sylvania, who caught and killed upward of five hundred dozens in a clap net in one day, sweeping sometimes twenty dozens or more at a single haul. In the month of March, 1830, they were so abundant in the markets of New York, that piles of them met the eye in every direction. I have seen the negroes at the United States' Salines or Saltworks of Shawnee Town, wearied with killing pigeons, as they alighted to drink the water issuing from the leading pipes, for weeks at a time; and yet in 1826, in Louisiana, I saw congregated flocks of these birds as numerous as ever I had seen them before, during a residence of nearly thirty years in the United States.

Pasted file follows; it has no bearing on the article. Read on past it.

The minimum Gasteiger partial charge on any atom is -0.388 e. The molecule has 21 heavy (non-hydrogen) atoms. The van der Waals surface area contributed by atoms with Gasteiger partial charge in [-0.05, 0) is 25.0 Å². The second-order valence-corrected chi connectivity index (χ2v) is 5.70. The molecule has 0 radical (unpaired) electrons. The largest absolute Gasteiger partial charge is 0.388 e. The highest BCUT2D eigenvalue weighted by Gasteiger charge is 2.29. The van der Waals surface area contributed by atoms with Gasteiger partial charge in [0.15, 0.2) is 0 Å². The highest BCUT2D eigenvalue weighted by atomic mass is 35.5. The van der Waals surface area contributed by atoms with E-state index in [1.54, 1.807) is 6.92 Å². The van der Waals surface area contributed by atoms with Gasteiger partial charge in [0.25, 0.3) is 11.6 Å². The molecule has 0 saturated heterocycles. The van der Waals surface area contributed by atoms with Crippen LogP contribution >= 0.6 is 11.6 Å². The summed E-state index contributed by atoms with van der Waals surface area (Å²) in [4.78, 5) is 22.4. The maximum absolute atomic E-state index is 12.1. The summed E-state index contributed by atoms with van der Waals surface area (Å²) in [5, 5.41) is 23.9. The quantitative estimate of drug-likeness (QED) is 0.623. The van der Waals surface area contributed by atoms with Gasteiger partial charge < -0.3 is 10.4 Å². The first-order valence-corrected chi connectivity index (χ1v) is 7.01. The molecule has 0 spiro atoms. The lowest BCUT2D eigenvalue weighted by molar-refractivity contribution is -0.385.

The breeding of the wild pigeons, and the places chosen for that purpose, are points of great interest. The time is not much influenced by season, and the place selected is where food is most plentiful and most attainable, and always at a convenient distance from water. Forest trees of great height are those in which the pigeons form their nests. Thither the countless myriads resort, and prepare to fulfill one of the great laws of nature. At this period the note of the pigeon is a soft coo-coo-coo-coo much shorter than that of the domestic species. The common notes resemble the monosyllables kee-kee-kee-kee, the first being the loudest, the others gradually diminishing in power. The male assumes a pompous demeanor, and follows the female whether on the ground or on the branches, with spread tail and